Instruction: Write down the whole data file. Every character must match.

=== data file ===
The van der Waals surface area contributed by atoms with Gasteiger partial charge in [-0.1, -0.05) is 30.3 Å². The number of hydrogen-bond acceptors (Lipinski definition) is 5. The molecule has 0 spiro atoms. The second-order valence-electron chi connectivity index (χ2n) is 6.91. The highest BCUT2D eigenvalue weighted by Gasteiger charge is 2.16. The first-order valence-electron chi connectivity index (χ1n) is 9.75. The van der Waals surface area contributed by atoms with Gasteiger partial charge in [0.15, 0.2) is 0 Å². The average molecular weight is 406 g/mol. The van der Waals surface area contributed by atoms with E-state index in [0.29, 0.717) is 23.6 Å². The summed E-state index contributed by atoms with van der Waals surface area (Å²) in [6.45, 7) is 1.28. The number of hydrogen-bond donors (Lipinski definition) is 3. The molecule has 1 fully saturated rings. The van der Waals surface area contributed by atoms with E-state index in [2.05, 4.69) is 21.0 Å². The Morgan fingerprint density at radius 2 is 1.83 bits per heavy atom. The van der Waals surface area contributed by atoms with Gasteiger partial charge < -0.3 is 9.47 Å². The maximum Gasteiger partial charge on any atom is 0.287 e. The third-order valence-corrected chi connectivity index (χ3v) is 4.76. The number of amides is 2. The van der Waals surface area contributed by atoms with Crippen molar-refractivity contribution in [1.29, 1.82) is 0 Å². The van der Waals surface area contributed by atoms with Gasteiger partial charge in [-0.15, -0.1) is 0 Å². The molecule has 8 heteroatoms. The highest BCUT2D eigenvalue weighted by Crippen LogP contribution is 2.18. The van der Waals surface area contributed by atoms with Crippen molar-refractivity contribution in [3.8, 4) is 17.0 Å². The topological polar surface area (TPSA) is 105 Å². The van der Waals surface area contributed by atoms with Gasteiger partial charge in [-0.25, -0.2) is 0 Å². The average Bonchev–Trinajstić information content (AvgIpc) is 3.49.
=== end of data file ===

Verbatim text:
The van der Waals surface area contributed by atoms with Gasteiger partial charge in [-0.1, -0.05) is 30.3 Å². The number of hydrogen-bond acceptors (Lipinski definition) is 5. The molecule has 0 spiro atoms. The second-order valence-electron chi connectivity index (χ2n) is 6.91. The highest BCUT2D eigenvalue weighted by Gasteiger charge is 2.16. The first-order valence-electron chi connectivity index (χ1n) is 9.75. The van der Waals surface area contributed by atoms with Gasteiger partial charge in [0.15, 0.2) is 0 Å². The average molecular weight is 406 g/mol. The van der Waals surface area contributed by atoms with E-state index in [0.29, 0.717) is 23.6 Å². The summed E-state index contributed by atoms with van der Waals surface area (Å²) in [6.45, 7) is 1.28. The number of hydrogen-bond donors (Lipinski definition) is 3. The molecule has 1 fully saturated rings. The van der Waals surface area contributed by atoms with E-state index in [2.05, 4.69) is 21.0 Å². The Morgan fingerprint density at radius 2 is 1.83 bits per heavy atom. The van der Waals surface area contributed by atoms with Gasteiger partial charge < -0.3 is 9.47 Å². The maximum Gasteiger partial charge on any atom is 0.287 e. The third-order valence-corrected chi connectivity index (χ3v) is 4.76. The number of amides is 2. The van der Waals surface area contributed by atoms with Crippen molar-refractivity contribution in [1.29, 1.82) is 0 Å². The van der Waals surface area contributed by atoms with Gasteiger partial charge in [-0.15, -0.1) is 0 Å². The molecule has 8 heteroatoms. The highest BCUT2D eigenvalue weighted by Crippen LogP contribution is 2.18. The van der Waals surface area contributed by atoms with Crippen molar-refractivity contribution in [3.8, 4) is 17.0 Å². The topological polar surface area (TPSA) is 105 Å². The van der Waals surface area contributed by atoms with Gasteiger partial charge in [-0.25, -0.2) is 0 Å². The average Bonchev–Trinajstić information content (AvgIpc) is 3.49.